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action admit advantage ancient appear attention beauty become begin called carried cause character circumstances clear common composition concerning consequence considerable considered correct course critics described discourse distinct distinguished effect eloquence employed English epic example expression figures follows force French frequently genius give given Greek head Hence human ideas illustrated imagination importance instance interesting introduced kind language lecture less lively manner mark means mentioned method mind nature necessary never objects observed occasion orator original particular passage passion period persons pleasure poem poet poetry present principles produce proper reason relation remark render require respect rest rise Roman rule sense sentence sentiments sometimes sort sound speaker speaking speech strength strong style sublime taste thing thought tion tragedy treat variety whole writing
Page 38 - And he rode upon a cherub, and did fly: yea, he did fly upon the wings of the wind.
Page 216 - Our sight is the most perfect and most delightful of all our senses. It fills the mind with the largest variety of ideas, converses with its objects at the greatest distance, and continues the longest in action without being tired or satiated with its proper enjoyments. The sense of feeling can indeed give us a notion of extension, shape, and all other ideas that enter at the eye, except colours ; but at the same time it is very much straitened and confined in its operations to the number, bulk,...
Page 178 - And it shall come to pass in the day that the Lord shall give thee rest from thy sorrow, and from thy fear, and from the hard bondage wherein thou wast made to serve.
Page 163 - I bridle in my struggling Muse with pain, That longs to launch into a nobler strain.
Page 42 - Commander : he, above the rest In shape and gesture proudly eminent, Stood like a tower : his form had yet not lost All her original brightness ; nor appear'd Less than Arch-Angel ruin'd, and the excess Of glory obscured...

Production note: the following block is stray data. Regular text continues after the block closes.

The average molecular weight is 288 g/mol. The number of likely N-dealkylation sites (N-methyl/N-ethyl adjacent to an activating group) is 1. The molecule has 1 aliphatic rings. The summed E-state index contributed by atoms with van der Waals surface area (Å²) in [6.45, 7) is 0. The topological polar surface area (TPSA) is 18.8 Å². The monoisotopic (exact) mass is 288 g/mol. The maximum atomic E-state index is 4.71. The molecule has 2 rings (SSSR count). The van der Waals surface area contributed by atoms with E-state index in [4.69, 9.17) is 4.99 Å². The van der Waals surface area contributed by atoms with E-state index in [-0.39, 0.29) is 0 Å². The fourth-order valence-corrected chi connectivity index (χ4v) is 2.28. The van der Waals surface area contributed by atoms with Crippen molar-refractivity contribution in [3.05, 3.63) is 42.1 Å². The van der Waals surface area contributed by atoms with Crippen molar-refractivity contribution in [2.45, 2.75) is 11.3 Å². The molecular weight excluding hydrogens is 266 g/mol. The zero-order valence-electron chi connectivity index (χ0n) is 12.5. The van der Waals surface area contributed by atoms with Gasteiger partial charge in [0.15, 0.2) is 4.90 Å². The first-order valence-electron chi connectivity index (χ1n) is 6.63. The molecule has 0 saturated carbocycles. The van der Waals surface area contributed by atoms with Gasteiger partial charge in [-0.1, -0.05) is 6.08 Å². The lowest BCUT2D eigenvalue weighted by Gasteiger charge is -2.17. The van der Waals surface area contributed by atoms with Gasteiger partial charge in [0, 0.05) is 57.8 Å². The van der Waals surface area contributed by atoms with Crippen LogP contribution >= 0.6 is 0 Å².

Page 186 - Whether the nymph shall break Diana's law, Or some frail China jar receive a flaw ; Or stain her honour, or her new brocade ; Forget her prayers, or miss a masquerade ; Or lose her heart, or necklace, at a ball ; Or whether Heaven has doom'd that Shock must fall.
Page 217 - It is this sense which furnishes the imagination with its ideas; so that by the pleasures of the imagination or fancy (which I shall use promiscuously) I here mean such as arise from visible objects, either when we have them actually in our view or when we call up their ideas into our minds by paintings, statues, descriptions, or any the like occasion.
Page 146 - Canst thou by searching find out God? canst thou find out the Almighty unto perfection? It is as high as heaven; what canst thou do? deeper than hell; what canst thou know? The measure thereof is longer than the earth, and broader than the sea.
Page 221 - He meets with a secret refreshment in a description, and often feels a greater satisfaction in the prospect of fields and meadows than another does in the possession. It gives him, indeed, a kind of property in every thing he sees, and makes the most rude uncultivated parts of nature administer to his pleasures: so that he looks upon the world, as it were, in another light, and discovers in it a multitude of charms that conceal themselves from the generality of mankind.